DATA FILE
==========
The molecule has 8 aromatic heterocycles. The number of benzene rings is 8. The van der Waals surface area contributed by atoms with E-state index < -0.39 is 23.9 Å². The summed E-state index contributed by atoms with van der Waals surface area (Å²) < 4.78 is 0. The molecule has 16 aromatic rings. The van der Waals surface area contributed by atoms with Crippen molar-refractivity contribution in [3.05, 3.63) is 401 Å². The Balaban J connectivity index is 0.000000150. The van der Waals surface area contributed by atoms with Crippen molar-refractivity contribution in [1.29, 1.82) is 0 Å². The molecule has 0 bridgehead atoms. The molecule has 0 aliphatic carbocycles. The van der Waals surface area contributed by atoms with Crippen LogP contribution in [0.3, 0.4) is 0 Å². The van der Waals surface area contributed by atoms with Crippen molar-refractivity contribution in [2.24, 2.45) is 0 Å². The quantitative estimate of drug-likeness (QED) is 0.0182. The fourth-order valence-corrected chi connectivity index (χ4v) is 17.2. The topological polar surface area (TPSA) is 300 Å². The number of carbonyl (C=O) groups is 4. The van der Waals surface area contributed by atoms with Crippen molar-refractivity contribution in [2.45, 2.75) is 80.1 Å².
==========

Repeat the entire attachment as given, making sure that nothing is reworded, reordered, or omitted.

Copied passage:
The molecule has 8 aromatic heterocycles. The number of benzene rings is 8. The van der Waals surface area contributed by atoms with E-state index < -0.39 is 23.9 Å². The summed E-state index contributed by atoms with van der Waals surface area (Å²) < 4.78 is 0. The molecule has 16 aromatic rings. The van der Waals surface area contributed by atoms with Crippen molar-refractivity contribution in [3.05, 3.63) is 401 Å². The Balaban J connectivity index is 0.000000150. The van der Waals surface area contributed by atoms with Crippen molar-refractivity contribution in [1.29, 1.82) is 0 Å². The molecule has 0 bridgehead atoms. The molecule has 0 aliphatic carbocycles. The van der Waals surface area contributed by atoms with Crippen LogP contribution in [0.3, 0.4) is 0 Å². The van der Waals surface area contributed by atoms with Crippen molar-refractivity contribution in [2.24, 2.45) is 0 Å². The quantitative estimate of drug-likeness (QED) is 0.0182. The fourth-order valence-corrected chi connectivity index (χ4v) is 17.2. The topological polar surface area (TPSA) is 300 Å². The number of carbonyl (C=O) groups is 4. The van der Waals surface area contributed by atoms with Crippen molar-refractivity contribution in [2.45, 2.75) is 80.1 Å².